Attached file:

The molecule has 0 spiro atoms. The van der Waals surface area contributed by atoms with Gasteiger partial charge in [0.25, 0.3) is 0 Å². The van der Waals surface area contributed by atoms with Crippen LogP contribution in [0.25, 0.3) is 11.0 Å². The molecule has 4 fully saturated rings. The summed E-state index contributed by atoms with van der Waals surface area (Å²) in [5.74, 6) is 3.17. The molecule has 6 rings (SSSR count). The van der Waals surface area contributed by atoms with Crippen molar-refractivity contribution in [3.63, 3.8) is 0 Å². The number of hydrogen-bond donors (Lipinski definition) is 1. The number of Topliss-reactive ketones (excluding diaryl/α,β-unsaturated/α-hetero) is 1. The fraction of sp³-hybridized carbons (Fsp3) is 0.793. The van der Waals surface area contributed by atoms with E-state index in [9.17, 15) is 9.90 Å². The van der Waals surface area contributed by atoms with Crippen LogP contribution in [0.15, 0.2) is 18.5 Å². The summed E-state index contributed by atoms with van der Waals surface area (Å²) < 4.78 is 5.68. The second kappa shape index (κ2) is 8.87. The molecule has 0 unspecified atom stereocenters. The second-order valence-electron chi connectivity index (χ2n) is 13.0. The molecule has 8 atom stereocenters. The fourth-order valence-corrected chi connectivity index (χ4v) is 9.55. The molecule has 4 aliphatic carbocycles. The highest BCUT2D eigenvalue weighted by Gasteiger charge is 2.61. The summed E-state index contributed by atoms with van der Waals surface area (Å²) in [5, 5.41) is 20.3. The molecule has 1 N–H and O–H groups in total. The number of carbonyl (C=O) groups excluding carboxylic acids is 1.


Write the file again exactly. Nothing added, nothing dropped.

The molecule has 0 spiro atoms. The van der Waals surface area contributed by atoms with Gasteiger partial charge in [0.25, 0.3) is 0 Å². The van der Waals surface area contributed by atoms with Crippen LogP contribution in [0.25, 0.3) is 11.0 Å². The molecule has 4 fully saturated rings. The summed E-state index contributed by atoms with van der Waals surface area (Å²) in [5.74, 6) is 3.17. The molecule has 6 rings (SSSR count). The van der Waals surface area contributed by atoms with Crippen molar-refractivity contribution in [3.63, 3.8) is 0 Å². The number of hydrogen-bond donors (Lipinski definition) is 1. The number of Topliss-reactive ketones (excluding diaryl/α,β-unsaturated/α-hetero) is 1. The fraction of sp³-hybridized carbons (Fsp3) is 0.793. The van der Waals surface area contributed by atoms with E-state index in [9.17, 15) is 9.90 Å². The van der Waals surface area contributed by atoms with Crippen LogP contribution in [0.15, 0.2) is 18.5 Å². The summed E-state index contributed by atoms with van der Waals surface area (Å²) < 4.78 is 5.68. The second kappa shape index (κ2) is 8.87. The molecule has 0 unspecified atom stereocenters. The second-order valence-electron chi connectivity index (χ2n) is 13.0. The molecule has 8 atom stereocenters. The fourth-order valence-corrected chi connectivity index (χ4v) is 9.55. The molecule has 4 aliphatic carbocycles. The highest BCUT2D eigenvalue weighted by Gasteiger charge is 2.61. The summed E-state index contributed by atoms with van der Waals surface area (Å²) in [5, 5.41) is 20.3. The molecule has 1 N–H and O–H groups in total. The number of carbonyl (C=O) groups excluding carboxylic acids is 1.